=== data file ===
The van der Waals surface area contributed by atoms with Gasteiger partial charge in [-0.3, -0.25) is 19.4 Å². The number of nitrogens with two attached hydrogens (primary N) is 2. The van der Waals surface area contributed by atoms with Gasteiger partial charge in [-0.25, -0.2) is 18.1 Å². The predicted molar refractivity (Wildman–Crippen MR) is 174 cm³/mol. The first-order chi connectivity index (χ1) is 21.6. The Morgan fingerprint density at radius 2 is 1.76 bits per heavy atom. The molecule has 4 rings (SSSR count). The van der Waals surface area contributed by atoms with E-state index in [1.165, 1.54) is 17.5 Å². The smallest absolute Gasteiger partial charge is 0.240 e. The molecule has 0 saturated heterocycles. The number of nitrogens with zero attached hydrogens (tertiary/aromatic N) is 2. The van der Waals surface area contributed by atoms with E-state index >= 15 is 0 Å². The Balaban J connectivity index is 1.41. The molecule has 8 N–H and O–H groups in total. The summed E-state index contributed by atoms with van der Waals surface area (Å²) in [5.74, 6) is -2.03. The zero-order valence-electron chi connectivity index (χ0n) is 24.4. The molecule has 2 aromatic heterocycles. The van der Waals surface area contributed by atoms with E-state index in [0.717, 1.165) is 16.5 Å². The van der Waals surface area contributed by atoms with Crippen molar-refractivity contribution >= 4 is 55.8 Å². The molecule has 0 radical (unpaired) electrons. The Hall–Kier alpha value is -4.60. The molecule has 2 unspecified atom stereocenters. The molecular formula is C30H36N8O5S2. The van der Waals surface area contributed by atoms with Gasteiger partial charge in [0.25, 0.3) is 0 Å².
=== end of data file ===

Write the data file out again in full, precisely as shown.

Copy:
The van der Waals surface area contributed by atoms with Gasteiger partial charge in [-0.3, -0.25) is 19.4 Å². The number of nitrogens with two attached hydrogens (primary N) is 2. The van der Waals surface area contributed by atoms with Gasteiger partial charge in [-0.25, -0.2) is 18.1 Å². The predicted molar refractivity (Wildman–Crippen MR) is 174 cm³/mol. The first-order chi connectivity index (χ1) is 21.6. The Morgan fingerprint density at radius 2 is 1.76 bits per heavy atom. The molecule has 4 rings (SSSR count). The van der Waals surface area contributed by atoms with E-state index in [1.165, 1.54) is 17.5 Å². The smallest absolute Gasteiger partial charge is 0.240 e. The molecule has 0 saturated heterocycles. The number of nitrogens with zero attached hydrogens (tertiary/aromatic N) is 2. The van der Waals surface area contributed by atoms with E-state index >= 15 is 0 Å². The Balaban J connectivity index is 1.41. The molecule has 8 N–H and O–H groups in total. The summed E-state index contributed by atoms with van der Waals surface area (Å²) in [5.74, 6) is -2.03. The zero-order valence-electron chi connectivity index (χ0n) is 24.4. The molecule has 2 aromatic heterocycles. The van der Waals surface area contributed by atoms with E-state index in [0.717, 1.165) is 16.5 Å². The van der Waals surface area contributed by atoms with Crippen molar-refractivity contribution >= 4 is 55.8 Å². The molecule has 0 radical (unpaired) electrons. The Hall–Kier alpha value is -4.60. The molecule has 2 unspecified atom stereocenters. The molecular formula is C30H36N8O5S2. The van der Waals surface area contributed by atoms with Gasteiger partial charge in [0.25, 0.3) is 0 Å².